The KY Classique Horse Trials run once a year on the first weekend in September at the Kentucky Horse Park in Lexington, Kentucky (Area VIII), offering Starter through Intermediate divisions. This year, KY Classique will host the Area VIII Championships for Beginner Novice through Intermediate levels as well as USEA Classic Series Beginner Novice and Novice Three-Day divisions.
The Ha’Penny Horse Trials fall event ran at the Kentucky Horse Park in early September from 1987 until the decision was made to discontinue the event ten years later in 1997. When the date became available, a team of dedicated Area VIII eventers swept in and snapped it up with the intention of taking over the date with a new event. The KY Classique Horse Trials ran for the first time in early September in 1998 and this year will celebrate its 30th anniversary.
Over the years, KY Classique has shifted from mid-September to the first weekend of the month, a date that has not been without its difficulties. “The Kentucky Classique suffered an identity crisis,” said Mary Fike, longtime organizer of the KY Classique Horse Trials. “It was sandwiched between two prominent events and was struggling for years. We knew that we needed something to help us stay viable and at the time Park Equine was looking to get into the sport in a sponsorship capacity. Dr. Park’s daughter Blake is an eventer so it was a natural evolution. The timing was right on both ends and it has been a great boon to the event and I hope the event has represented Park Equine well. We’re very happy to have them on board.” Park Equine came on board as the title sponsor of the event in 2016.
KY Classique has been hosting the Area VIII Championships for all levels since 2013 and was selected to be the home for the Area Championships when the Area was looking to move the championships for all levels to one venue. “We were poised as the right time of year and with the facilities at the Kentucky Horse Park and the way we structured the event it was a good fit,” Fike explained. “We were able to make sure that all the championship divisions finish with show jumping so they get mounted awards. The Area Championships are great fun and have grown exponentially since we put them all together as one competition and Cathy Wieschhoff has been the spearhead of that.”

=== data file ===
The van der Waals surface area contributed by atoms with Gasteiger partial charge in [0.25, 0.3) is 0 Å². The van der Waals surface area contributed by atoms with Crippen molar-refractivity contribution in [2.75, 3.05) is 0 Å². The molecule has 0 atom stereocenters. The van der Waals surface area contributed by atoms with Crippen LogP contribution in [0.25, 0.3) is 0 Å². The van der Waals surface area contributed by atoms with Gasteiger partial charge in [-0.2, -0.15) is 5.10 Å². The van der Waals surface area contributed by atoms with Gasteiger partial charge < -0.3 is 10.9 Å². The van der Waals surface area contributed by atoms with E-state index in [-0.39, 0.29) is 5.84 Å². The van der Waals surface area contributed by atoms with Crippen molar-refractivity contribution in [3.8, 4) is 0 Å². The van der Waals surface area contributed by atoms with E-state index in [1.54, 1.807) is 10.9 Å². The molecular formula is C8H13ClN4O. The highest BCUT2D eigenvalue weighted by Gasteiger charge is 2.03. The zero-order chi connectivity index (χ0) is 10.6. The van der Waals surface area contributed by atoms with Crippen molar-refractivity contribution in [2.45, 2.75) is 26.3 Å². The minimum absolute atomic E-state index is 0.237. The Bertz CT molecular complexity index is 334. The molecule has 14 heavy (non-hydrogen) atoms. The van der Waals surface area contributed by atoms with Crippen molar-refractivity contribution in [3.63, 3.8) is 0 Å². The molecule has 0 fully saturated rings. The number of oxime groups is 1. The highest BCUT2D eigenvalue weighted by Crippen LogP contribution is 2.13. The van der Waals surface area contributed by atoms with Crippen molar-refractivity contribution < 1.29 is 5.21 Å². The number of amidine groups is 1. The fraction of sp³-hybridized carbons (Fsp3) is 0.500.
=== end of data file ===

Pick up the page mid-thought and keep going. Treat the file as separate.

No event happens without the support of the volunteers, and KY Classique’s volunteer coordinator, Lynn Davis, has been a driving force behind the team of volunteers that make KY Classique possible. “She works very hard to make sure [our volunteers] are well-fed and watered, that the communications to them are clear, and she greets them at every shift change. She is invaluable.”
Fike described Beth Henson as the “General Factotum” of the KY Classique Horse Trials, taking care of anything and everything that needs doing. “We couldn’t do [this event] without her,” insisted Fike. “She takes care of things like ordering the radios and the lunches, she prints the orders of go, she takes care of hospitality. She’s a tremendous help.” Erin Murphy, KY Classique’s secretary, is a new addition to the team and is a protégé of Debbie Hinkle, who has served as show secretary for Fike’s events since the 1980s.
The combination of experienced team members providing support and mentorship and newer team members bringing fresh energy and a new perspective to the team has proven to be a winning recipe for KY Classique. “It’s a team that has longevity; we have some new faces, but a lot of the people have come back year after year after year. It makes it fun and reliable and you know you can depend on the team, which is comforting to me. It also makes it easy for new volunteers to volunteer in new positions and grow into more extensive roles – they have people to show them the ropes.”
When people hear the name “Kentucky Horse Park,” the competition that most frequently comes to an eventer’s mind is the Kentucky Three-Day Event CCI4* held at the Horse Park every spring. But the Kentucky Horse Park is home to seven other events on the Area VIII calendar, including KY Classique. Fike, who serves as the course designer for Starter through Preliminary, shared that permanent cross-country constructions are a bit of a group effort at the Horse Park. “Anything that you put in the ground permanently at the Horse Park becomes available to any competition or organizer who needs to use it,” she explained. “There is a gentleman’s agreement that you don’t alter them without a collective agreement. There is a cross-country committee that represents all the interests and organizers, so if you have a major building project we usually go through those channels to make sure we’re all in agreement.”